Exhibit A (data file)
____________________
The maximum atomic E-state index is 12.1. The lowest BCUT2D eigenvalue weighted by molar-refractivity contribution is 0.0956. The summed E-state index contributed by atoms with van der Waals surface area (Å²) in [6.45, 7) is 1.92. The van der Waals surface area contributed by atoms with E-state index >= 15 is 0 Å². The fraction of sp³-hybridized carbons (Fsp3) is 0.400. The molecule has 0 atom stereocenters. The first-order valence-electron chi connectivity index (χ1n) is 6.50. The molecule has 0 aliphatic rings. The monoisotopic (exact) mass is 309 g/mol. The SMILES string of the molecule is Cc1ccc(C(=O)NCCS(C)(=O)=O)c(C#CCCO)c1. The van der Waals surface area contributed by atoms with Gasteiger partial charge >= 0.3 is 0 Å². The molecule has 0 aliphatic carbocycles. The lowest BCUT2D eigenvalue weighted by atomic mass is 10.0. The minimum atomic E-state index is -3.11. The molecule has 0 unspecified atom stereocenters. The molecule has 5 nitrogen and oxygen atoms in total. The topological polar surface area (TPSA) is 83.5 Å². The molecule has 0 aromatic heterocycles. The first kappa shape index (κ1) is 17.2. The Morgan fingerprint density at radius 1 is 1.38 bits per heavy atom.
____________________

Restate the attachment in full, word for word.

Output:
The maximum atomic E-state index is 12.1. The lowest BCUT2D eigenvalue weighted by molar-refractivity contribution is 0.0956. The summed E-state index contributed by atoms with van der Waals surface area (Å²) in [6.45, 7) is 1.92. The van der Waals surface area contributed by atoms with E-state index >= 15 is 0 Å². The fraction of sp³-hybridized carbons (Fsp3) is 0.400. The molecule has 0 atom stereocenters. The first-order valence-electron chi connectivity index (χ1n) is 6.50. The molecule has 0 aliphatic rings. The monoisotopic (exact) mass is 309 g/mol. The SMILES string of the molecule is Cc1ccc(C(=O)NCCS(C)(=O)=O)c(C#CCCO)c1. The van der Waals surface area contributed by atoms with Gasteiger partial charge >= 0.3 is 0 Å². The molecule has 0 aliphatic carbocycles. The lowest BCUT2D eigenvalue weighted by atomic mass is 10.0. The minimum atomic E-state index is -3.11. The molecule has 0 unspecified atom stereocenters. The molecule has 5 nitrogen and oxygen atoms in total. The topological polar surface area (TPSA) is 83.5 Å². The molecule has 0 aromatic heterocycles. The first kappa shape index (κ1) is 17.2. The Morgan fingerprint density at radius 1 is 1.38 bits per heavy atom.